New research finds Asia’s growing demand for alternative proteins is an opportunity for New Zealand manufacturers to harness a new market.
China’s increasing interest in alternative proteins makes it the most favourable market prospect in Asia for exporters of plant-based meat and cellular agriculture products such as cultivated meat.
The research is available in a new report called Alternative Proteins and Asia published by independent alternative proteins think tank, Food Frontier, which partnered with researchers Mintel and New Zealand’s food and fibre sector think tank Te Puna Whakaaronui to identify new export opportunities for manufacturers.
Researchers assessed 11 countries across Asia, ranking them for their market suitability based on market size and innovation, market entry and operations, and consumer intelligence.
The top five countries with the greatest market potential were identified as follows, listed in order of opportunity: China, Singapore, South Korea, Thailand and Japan. The report includes primary research from 5,000 consumers across these markets.
Food Frontier executive director, Dr Simon Eassom, says Australia and New Zealand have long traded with Asia, occupying a privileged position as close neighbours and reliable trading partners of safe and quality goods.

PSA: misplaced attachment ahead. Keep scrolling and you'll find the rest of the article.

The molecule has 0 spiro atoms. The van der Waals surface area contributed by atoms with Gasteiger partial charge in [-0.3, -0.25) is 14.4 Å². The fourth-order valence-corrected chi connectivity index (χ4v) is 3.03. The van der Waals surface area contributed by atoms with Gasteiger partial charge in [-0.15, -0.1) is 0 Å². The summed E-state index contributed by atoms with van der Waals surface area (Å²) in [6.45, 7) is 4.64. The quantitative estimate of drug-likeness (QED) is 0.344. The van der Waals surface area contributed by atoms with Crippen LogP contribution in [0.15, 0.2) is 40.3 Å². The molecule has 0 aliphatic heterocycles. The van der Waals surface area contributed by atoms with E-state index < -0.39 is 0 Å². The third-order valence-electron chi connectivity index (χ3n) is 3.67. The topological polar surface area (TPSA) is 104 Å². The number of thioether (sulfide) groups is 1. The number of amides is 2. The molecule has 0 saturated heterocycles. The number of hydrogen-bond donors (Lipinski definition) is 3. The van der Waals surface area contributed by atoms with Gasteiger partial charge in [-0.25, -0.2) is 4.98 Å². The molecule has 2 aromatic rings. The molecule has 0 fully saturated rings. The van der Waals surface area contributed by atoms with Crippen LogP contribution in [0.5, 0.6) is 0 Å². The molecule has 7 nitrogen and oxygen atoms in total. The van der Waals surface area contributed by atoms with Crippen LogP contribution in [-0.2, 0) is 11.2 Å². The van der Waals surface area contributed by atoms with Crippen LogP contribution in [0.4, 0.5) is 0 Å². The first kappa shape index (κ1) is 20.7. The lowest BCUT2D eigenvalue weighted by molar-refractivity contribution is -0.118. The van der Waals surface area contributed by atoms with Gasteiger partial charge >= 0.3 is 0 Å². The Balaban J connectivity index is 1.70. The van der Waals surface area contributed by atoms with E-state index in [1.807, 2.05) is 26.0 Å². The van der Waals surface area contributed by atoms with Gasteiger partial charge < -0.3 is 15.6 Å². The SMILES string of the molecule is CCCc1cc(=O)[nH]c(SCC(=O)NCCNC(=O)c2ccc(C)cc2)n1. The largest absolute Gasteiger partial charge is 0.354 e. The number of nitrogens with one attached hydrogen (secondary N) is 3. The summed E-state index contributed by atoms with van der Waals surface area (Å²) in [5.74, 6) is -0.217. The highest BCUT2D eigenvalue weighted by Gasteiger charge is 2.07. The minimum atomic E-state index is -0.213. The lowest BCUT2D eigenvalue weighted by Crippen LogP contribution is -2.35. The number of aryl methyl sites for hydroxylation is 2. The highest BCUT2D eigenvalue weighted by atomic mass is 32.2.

He says, “With an expanding alternative proteins market in Asia, Australia and New Zealand have the potential to build a major new food export industry that complements our existing ones.
“Health, environmental and food security concerns are behind the growing demand for alternative proteins. Health, environmental and food security concerns are behind the growing demand for alternative proteins.
“Consumer interest in healthy and environmentally sustainable protein options is increasing, leading to more people becoming interested in a flexitarian diet—one where they regularly swap conventional animal meat for new options like plant-based meat, which provides a familiar eating experience without compromising on nutritional value.
“Flexitarians are driving demand for alternative proteins in Australia—our latest research shows this is also the case in Asia. A quarter of Chinese identify as flexitarian and one third plan to reduce at least one type of meat. Similarly, 26% of South Koreans want to reduce meat consumption.”
According to Statista, the Asian market for meat substitutes is estimated to be worth US$4.32 billion with the expectation of annual growth of 33.27%, reaching US$3.63 billion by 2027. The strongest demand is in China where the meat substitutes market is expected to grow annually by 20%.
Although North America’s share of global investment in alternative proteins has dominated historically, start-ups from the Asia Pacific and other regions are gaining momentum, causing North American companies’ share of the market to shrink from 92% to 67% over the past decade.
Te Puna Whakaaronui says it’s important to have a robust fact-base on potential opportunities for alternative proteins across key export markets. Jarred Mair, Te Puna Whakaaronui executive director says, “This research provides valuable market insights for our conventional protein producers as well as emergent alt-protein ingredient companies in New Zealand.”
Alternative proteins and Asia also shows the region is interested in cellular agriculture products such as cultivated meat as nations look to shore up food security.